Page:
By Ellen Fike, Cowboy State Daily
The city of Rawlins announced it will appeal a court decision that ruled it must rehire a firefighter who was terminated last year for threatening a 911 caller.
In late October, the Carbon County District Court ruled that Rawlins firefighter Stephanie Schofield should be reinstated to her position and that the city should pay all her back wages. Schofield was fired in May 2020 for what officials perceived as threats toward a 911 caller, according to Bigfoot 99 radio station.
However, following the Rawlins City Council’s executive session on Tuesday, the councilpersons decided to appeal this decision to the Wyoming Supreme Court.
According to court records shared by the radio station, Schofield was called for a lift assist at 2:30 a.m., but then made profane remarks to the dispatcher about the caller.
“I’m going to kick her [expletive]. She is a [expletive] pain in the [expletive], if she would just go to bed like any other normal person at a [expletive] normal hour,” Schofield said on the call, before saying she would head to the caller’s home.
The station said the caller is a “severely” disabled woman who requires the use of a wheelchair and has trouble speaking. She frequently calls 911 for lift assists and other medical situations.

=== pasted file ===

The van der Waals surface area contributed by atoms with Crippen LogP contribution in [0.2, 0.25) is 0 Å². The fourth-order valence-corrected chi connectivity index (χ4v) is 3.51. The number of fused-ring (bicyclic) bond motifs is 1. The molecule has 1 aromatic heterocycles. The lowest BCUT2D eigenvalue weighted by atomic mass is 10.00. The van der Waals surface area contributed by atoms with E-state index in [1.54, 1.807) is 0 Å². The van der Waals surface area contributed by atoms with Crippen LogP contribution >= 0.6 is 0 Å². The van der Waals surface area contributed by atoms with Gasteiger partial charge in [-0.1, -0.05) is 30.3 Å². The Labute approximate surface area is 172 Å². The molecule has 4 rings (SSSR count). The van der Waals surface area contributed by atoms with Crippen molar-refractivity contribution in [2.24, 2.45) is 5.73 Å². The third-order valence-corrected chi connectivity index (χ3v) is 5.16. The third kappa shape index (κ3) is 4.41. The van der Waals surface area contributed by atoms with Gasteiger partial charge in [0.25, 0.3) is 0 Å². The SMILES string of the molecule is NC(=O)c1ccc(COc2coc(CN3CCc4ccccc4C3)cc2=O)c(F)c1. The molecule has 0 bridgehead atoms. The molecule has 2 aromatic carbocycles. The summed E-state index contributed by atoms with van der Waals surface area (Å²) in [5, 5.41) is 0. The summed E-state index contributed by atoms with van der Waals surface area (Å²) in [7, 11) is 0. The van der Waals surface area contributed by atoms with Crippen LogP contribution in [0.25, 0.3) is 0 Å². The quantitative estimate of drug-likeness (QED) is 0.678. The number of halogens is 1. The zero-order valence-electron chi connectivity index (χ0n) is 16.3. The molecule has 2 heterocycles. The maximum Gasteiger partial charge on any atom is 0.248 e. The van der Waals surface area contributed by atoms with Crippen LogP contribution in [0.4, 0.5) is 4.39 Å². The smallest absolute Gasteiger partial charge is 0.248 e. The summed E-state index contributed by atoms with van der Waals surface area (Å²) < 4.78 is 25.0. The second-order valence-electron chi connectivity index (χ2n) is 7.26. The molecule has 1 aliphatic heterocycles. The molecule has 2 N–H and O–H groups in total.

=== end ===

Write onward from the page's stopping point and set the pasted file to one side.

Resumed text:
Schofield had apparently visited the woman’s home twice earlier that week, finding that neither time was necessary for emergency assistance.
She also apologized to the dispatcher for yelling.
While city officials did not actually believe Schofield would hurt the woman, the comments coupled with her prior disciplinary record prompted them to fire her.
Schofield argued that her due process was violated when she was fired.
In June 2020, former city manager Dustin Ziebold reversed Schofield’s termination and instead placed her on paid administrative suspension. But in November, the Civil Service Commission reversed this decision and terminated Schofield for a second time.
The radio station reported that following her terminations, Schofield was hired by the Carbon County Sheriff’s Office in February. She is also an arson investigator with another organization.
She told Bigfoot 99 that she was disappointed that the city would appeal the decision to the Supreme Court, but was confident that the highest court in the state would rule in her favor.